We had a long stretch of rather dry weather here in central California, with just a few light showers here and there. But last week we finally got a decent storm. A cold front created a brief – but intense – period of precipitation on Thursday afternoon. At our house in Mariposa we saw strong winds prior to the cold front’s arrival, then the sky started dumping ice pellets, which quickly changed to heavy snow. None of the forecasts predicted snow at our elevation, but we got about four inches. After an hour or two the front passed, and the snowfall eased off into scattered snow showers.
Of course I watched the weather closely to see when this brief storm might clear. All the forecasts and models predicted showers lingering through the evening, and skies clearing sometime after midnight – but well before sunrise. That meant it was unlikely there would still be any mist at sunrise, so my best bet to photograph a snowy clearing storm was to go up to Yosemite Valley during the night. A half-full moon was due to rise just after midnight, so that could provide some interesting light during those wee hours.
After dark, satellite and radar images showed showers lingering, just as predicted. I decided to drive up to the valley and take my chances, and arrived around 11:30. There were about five inches of new snow on the ground. I couldn’t see any stars, and it was still snowing off and on, so I took a short nap. When I woke up the showers had stopped, so I went to a spot I had picked out that might work for the moonrise, with a view of Half Dome and the Merced River.
As I walked through a snowy forest by the light of my headlamp, I could see that the skies were definitely starting to clear. When I reached the river the moon was just cresting a ridge, but Half Dome was still socked in. I set up my camera and started taking a series of photos, waiting for Half Dome to make an appearance. Sometimes I thought I could see part of it through the moonlit clouds, but then it would disappear again. Finally the top of Half Dome appeared, but the moon had cleared the trees by then, creating excessive contrast. A bit later, however, some clouds partially hid the moon, with moonlight still backlighting the clouds. Conditions were just right for a couple of minutes, and then the moon emerged from behind the clouds again.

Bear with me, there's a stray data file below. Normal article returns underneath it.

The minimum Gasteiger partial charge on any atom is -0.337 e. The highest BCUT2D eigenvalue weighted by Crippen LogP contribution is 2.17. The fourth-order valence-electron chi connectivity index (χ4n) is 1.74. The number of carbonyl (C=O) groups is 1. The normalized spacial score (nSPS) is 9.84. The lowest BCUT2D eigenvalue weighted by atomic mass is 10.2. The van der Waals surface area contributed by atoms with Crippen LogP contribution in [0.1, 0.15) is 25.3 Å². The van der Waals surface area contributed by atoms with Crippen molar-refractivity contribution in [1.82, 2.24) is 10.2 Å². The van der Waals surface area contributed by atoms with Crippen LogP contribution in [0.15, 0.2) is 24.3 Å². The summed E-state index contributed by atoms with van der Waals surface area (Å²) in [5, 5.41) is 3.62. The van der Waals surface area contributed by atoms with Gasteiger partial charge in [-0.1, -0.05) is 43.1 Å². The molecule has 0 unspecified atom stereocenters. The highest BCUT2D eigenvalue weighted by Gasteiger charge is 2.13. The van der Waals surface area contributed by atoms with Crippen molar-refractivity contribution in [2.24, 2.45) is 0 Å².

The mist disappeared completely a short time after that. I photographed moonlit water along another stretch of the river (see below), then drove home, pulling into the driveway at around 4:30 a.m. I didn’t get much sleep, but it was a great night – just me and the snowplows out in snow, under the moonlight.
— Michael Frye
Michael Frye is a professional photographer specializing in landscapes and nature. He is the author or principal photographer of The Photographer’s Guide to Yosemite, Yosemite Meditations, Yosemite Meditations for Women, Yosemite Meditations for Adventurers, and Digital Landscape Photography: In the Footsteps of Ansel Adams and the Great Masters. He has also written three eBooks: Light & Land: Landscapes in the Digital Darkroom, Exposure for Outdoor Photography, and Landscapes in Lightroom: The Essential Step-by-Step Guide. Michael has written numerous magazine articles on the art and technique of photography, and his images have been published in over thirty countries around the world. Michael has lived either in or near Yosemite National Park since 1983, currently residing just outside the park in Mariposa, California.